I am researching services that will take online donations for nonprofits. There seem to be many available, but it is hard to find good information on them. I found a large list at The Nonprofit Matrix.  Unfortunately, unlike most matrixes, it doesn’t organize them or allow easy comparisons.

From a previous Web II class, a student named Sarah found Justgive.org.  It seems to be the best that I’ve found yet.  Some have lower transaction fees but much higher (than free) monthly fees.  Since Stearns will likely not get enough to offset those monthly fees, it makes sense to go with Justgive.  Some Details:

  • Cost: no setup fee, no monthly fees, 3% transaction fee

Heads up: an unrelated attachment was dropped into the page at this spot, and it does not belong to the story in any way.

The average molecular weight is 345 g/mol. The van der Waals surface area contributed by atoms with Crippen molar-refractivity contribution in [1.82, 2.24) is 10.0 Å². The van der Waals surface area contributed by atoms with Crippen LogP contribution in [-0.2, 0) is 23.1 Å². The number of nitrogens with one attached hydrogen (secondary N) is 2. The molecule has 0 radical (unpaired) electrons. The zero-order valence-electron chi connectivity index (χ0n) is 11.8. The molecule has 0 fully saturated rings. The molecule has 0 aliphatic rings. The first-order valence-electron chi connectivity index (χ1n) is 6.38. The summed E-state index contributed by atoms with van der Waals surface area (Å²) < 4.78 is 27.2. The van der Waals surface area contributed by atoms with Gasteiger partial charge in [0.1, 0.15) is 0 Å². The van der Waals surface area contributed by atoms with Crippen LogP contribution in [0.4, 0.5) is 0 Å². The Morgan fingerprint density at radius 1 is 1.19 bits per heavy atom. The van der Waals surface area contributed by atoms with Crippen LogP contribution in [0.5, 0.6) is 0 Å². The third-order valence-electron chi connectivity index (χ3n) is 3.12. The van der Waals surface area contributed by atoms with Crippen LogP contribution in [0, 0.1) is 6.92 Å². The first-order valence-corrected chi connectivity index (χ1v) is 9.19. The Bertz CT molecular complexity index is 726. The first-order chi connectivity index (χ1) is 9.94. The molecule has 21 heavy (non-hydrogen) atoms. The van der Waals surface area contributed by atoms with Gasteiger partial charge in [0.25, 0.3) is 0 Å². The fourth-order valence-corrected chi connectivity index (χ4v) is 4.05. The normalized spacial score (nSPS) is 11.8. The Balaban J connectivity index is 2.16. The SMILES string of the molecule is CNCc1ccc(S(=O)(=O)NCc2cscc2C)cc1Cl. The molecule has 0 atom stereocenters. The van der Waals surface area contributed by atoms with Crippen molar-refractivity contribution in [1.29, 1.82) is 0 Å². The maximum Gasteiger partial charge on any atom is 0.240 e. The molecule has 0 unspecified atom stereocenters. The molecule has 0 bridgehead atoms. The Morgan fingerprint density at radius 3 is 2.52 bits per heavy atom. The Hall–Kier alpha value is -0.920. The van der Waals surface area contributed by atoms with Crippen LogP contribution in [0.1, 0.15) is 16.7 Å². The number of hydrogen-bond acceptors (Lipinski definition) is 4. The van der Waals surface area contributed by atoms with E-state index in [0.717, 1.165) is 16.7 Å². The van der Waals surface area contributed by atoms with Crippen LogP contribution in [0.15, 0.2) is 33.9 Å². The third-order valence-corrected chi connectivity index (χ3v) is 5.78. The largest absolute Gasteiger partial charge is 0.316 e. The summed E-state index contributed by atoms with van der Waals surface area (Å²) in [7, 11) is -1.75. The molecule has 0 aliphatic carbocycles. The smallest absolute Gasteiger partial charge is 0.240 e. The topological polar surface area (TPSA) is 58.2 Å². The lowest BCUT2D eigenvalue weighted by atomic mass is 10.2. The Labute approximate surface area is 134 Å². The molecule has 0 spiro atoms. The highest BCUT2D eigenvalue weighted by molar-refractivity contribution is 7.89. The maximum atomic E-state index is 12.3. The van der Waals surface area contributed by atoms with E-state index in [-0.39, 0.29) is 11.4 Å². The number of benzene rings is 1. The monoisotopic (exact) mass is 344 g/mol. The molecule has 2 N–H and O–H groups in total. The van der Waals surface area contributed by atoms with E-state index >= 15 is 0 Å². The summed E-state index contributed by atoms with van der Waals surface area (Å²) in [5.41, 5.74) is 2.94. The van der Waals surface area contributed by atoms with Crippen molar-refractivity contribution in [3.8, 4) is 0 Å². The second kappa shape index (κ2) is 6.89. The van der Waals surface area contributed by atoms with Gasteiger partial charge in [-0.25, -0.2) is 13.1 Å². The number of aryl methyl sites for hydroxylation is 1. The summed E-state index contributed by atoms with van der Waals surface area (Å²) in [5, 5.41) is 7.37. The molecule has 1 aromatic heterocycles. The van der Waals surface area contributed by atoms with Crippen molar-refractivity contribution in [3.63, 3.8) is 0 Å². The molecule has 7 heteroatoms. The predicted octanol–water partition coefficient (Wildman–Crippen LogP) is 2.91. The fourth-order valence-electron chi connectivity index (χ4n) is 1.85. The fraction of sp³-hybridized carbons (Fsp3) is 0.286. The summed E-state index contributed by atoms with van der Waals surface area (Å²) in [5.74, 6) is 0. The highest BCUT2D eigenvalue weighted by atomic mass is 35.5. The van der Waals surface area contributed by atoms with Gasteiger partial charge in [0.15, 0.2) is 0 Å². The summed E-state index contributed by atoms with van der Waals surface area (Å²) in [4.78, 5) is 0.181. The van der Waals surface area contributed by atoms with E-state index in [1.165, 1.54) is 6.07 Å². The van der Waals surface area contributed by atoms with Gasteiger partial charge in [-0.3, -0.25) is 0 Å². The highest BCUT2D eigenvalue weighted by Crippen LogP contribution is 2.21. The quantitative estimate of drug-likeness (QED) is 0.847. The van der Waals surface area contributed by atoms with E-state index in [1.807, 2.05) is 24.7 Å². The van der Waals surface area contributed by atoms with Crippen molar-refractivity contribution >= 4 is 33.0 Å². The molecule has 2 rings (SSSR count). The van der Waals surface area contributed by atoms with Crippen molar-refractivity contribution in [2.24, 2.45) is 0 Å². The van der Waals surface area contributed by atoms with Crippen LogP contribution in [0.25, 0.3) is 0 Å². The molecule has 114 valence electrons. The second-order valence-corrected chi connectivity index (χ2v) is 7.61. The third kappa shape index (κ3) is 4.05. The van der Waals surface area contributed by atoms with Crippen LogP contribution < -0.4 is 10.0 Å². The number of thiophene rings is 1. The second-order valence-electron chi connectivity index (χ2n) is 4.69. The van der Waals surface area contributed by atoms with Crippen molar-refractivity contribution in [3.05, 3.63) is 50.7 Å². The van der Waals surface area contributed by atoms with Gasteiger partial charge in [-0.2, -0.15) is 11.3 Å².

• Services: Collects online donations using credit cards (of course).  Provides a tax receipt for the donor, allows recurring donations to be made, maintains a donor list for the organization, and mails checks of earnings monthly.
  • Reviews: Forbes, FoundationCenter, KillerStartups
  • Example sites using: SMSFolk.org (justgive page)

If I find more information, I will update this post or link to another.

[Update] A comparison table can be found at AffinityResources with many options and their fees.  An article discusses the options (generally, not specifically).  Another unrelated article discusses options, with more information about building your own donation app versus using an external one.  Still, justgive seems the best option.[/update]